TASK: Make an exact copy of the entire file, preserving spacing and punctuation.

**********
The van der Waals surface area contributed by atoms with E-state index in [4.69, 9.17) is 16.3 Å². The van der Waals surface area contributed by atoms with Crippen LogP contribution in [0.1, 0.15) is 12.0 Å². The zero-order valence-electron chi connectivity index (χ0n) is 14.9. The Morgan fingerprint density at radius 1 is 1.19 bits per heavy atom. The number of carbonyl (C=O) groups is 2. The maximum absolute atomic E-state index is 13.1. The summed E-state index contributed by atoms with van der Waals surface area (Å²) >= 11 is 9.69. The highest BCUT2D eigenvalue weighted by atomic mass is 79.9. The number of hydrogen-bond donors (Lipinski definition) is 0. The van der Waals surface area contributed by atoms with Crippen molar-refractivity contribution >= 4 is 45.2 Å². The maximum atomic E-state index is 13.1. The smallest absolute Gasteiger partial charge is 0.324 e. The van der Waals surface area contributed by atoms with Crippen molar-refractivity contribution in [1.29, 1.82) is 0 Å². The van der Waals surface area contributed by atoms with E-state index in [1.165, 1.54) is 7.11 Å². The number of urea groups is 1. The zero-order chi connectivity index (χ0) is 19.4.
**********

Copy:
The van der Waals surface area contributed by atoms with E-state index in [4.69, 9.17) is 16.3 Å². The van der Waals surface area contributed by atoms with Crippen LogP contribution in [0.1, 0.15) is 12.0 Å². The zero-order valence-electron chi connectivity index (χ0n) is 14.9. The Morgan fingerprint density at radius 1 is 1.19 bits per heavy atom. The number of carbonyl (C=O) groups is 2. The maximum absolute atomic E-state index is 13.1. The summed E-state index contributed by atoms with van der Waals surface area (Å²) >= 11 is 9.69. The highest BCUT2D eigenvalue weighted by atomic mass is 79.9. The number of hydrogen-bond donors (Lipinski definition) is 0. The van der Waals surface area contributed by atoms with Crippen molar-refractivity contribution >= 4 is 45.2 Å². The maximum atomic E-state index is 13.1. The smallest absolute Gasteiger partial charge is 0.324 e. The van der Waals surface area contributed by atoms with Crippen molar-refractivity contribution in [1.29, 1.82) is 0 Å². The van der Waals surface area contributed by atoms with E-state index in [1.165, 1.54) is 7.11 Å². The number of urea groups is 1. The zero-order chi connectivity index (χ0) is 19.4.